River tern population in Mekong doubles in five years
Posted on 11 February 2021
Conservation efforts give big boost to iconic speciesWWF’s research team spotted a total of 68 River Terns during their bird surveys in early February along the Mekong river between Kratie, Stung Treng provinces and the Laos border.
The researchers, whose surveys were funded by the Government of Belgium and WWF-Belgium, observed the presence of these magnificent birds as many were using rapids as their perch for catching fish, while others were roaming the sandbars in search of a mate.
“The River Tern is a medium-sized bird with a forked tail, a black cap and a white belly and is more visible during its breeding season, starting from January until May,” said Eam Sam Un, Biodiversity Research and Monitoring Manager with WWF, adding that the current count is slightly higher than last year's 64 individuals.
A comparison of all records of the River Tern in the Mekong landscape showed the population has doubled over the past five years, from only 31 birds in 2016 to 68 individuals in early 2021.
“This is such a rewarding news for Cambodia and the region,” said Seng Teak, WWF Country Director, adding that concerted conservation actions have bent the curve of species' decline and provide hope for a recovery of the species in Cambodia and the region.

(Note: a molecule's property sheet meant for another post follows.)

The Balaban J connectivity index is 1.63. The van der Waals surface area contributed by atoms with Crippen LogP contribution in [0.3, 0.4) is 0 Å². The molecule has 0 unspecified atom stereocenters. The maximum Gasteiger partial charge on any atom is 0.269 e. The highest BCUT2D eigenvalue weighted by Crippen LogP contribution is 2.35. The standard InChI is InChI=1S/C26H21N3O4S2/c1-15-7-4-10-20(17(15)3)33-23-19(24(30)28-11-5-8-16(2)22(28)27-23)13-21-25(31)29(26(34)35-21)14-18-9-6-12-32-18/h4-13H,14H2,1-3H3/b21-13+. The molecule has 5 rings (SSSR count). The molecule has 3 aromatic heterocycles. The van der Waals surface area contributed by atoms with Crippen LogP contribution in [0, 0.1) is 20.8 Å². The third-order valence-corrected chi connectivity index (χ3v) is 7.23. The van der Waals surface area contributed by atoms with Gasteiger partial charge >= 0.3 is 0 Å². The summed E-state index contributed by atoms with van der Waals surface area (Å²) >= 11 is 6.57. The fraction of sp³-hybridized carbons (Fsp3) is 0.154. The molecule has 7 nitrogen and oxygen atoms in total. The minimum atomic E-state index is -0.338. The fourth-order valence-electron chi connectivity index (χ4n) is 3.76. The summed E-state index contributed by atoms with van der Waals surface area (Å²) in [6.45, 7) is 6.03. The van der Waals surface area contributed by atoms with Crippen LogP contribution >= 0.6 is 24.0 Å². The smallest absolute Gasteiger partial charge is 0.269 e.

“I would like to commend the tireless efforts in protected area management, law enforcement and community engagement by the provincial and local government, especially the Provincial Departments of Agricultural, Forestry and Fisheries, Environment, all involved partners and WWF, as well as the participation from the local communities in the habitat areas,” Seng Teak said.
Ther River Tern is one of the rarest bird species in South East Asia. In Cambodia, River Terns have decreased by 80% in the past 20 years, primarily due to habitat loss, nest flooding, hunting for their eggs, predation by domestic animals and wildlife.
For this reason, the IUCN recently reclassified the bird as “Vulnerable” in the Red List of Threatened Species.
In addition to the protected area management effort, the conservation strategy implemented by WWF in cooperation with government institutions and partners actively engaged local people to implement the community-based bird nest protection programme, while providing alternative livelihoods options for household income generation.
Last year, a total of 47 nests of River Tern were guarded by the local communities along the Mekong habitat landscape.